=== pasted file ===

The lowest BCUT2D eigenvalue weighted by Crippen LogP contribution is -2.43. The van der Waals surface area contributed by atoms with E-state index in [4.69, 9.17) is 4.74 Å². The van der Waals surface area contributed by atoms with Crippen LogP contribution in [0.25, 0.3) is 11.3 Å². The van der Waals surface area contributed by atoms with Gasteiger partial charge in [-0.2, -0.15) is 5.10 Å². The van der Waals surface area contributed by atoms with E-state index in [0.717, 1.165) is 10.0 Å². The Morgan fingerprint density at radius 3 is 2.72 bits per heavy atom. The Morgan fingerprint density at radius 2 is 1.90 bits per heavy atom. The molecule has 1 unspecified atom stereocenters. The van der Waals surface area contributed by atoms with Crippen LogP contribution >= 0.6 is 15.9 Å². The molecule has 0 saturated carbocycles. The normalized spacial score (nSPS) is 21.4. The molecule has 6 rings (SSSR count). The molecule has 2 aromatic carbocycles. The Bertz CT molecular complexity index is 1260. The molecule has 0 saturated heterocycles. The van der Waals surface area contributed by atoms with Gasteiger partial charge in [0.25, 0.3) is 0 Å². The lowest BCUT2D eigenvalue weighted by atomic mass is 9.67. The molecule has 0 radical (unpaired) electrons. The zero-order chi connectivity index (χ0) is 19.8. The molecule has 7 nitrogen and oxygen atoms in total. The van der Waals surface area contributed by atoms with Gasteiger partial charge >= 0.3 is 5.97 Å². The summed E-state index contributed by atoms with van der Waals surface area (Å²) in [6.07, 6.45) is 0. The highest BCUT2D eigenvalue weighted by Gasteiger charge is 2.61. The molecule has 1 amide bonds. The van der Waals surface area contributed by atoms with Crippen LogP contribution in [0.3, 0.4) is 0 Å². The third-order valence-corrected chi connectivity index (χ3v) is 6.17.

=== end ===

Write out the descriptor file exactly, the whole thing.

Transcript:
The lowest BCUT2D eigenvalue weighted by Crippen LogP contribution is -2.43. The van der Waals surface area contributed by atoms with E-state index in [4.69, 9.17) is 4.74 Å². The van der Waals surface area contributed by atoms with Crippen LogP contribution in [0.25, 0.3) is 11.3 Å². The van der Waals surface area contributed by atoms with Gasteiger partial charge in [-0.2, -0.15) is 5.10 Å². The van der Waals surface area contributed by atoms with E-state index in [0.717, 1.165) is 10.0 Å². The Morgan fingerprint density at radius 3 is 2.72 bits per heavy atom. The Morgan fingerprint density at radius 2 is 1.90 bits per heavy atom. The molecule has 1 unspecified atom stereocenters. The van der Waals surface area contributed by atoms with Crippen LogP contribution >= 0.6 is 15.9 Å². The molecule has 0 saturated carbocycles. The normalized spacial score (nSPS) is 21.4. The molecule has 6 rings (SSSR count). The molecule has 2 aromatic carbocycles. The Bertz CT molecular complexity index is 1260. The molecule has 0 saturated heterocycles. The van der Waals surface area contributed by atoms with Gasteiger partial charge in [0.25, 0.3) is 0 Å². The lowest BCUT2D eigenvalue weighted by atomic mass is 9.67. The molecule has 0 radical (unpaired) electrons. The zero-order chi connectivity index (χ0) is 19.8. The molecule has 7 nitrogen and oxygen atoms in total. The van der Waals surface area contributed by atoms with Gasteiger partial charge >= 0.3 is 5.97 Å². The summed E-state index contributed by atoms with van der Waals surface area (Å²) in [6.07, 6.45) is 0. The highest BCUT2D eigenvalue weighted by Gasteiger charge is 2.61. The molecule has 1 amide bonds. The van der Waals surface area contributed by atoms with Crippen LogP contribution in [0.3, 0.4) is 0 Å². The third-order valence-corrected chi connectivity index (χ3v) is 6.17.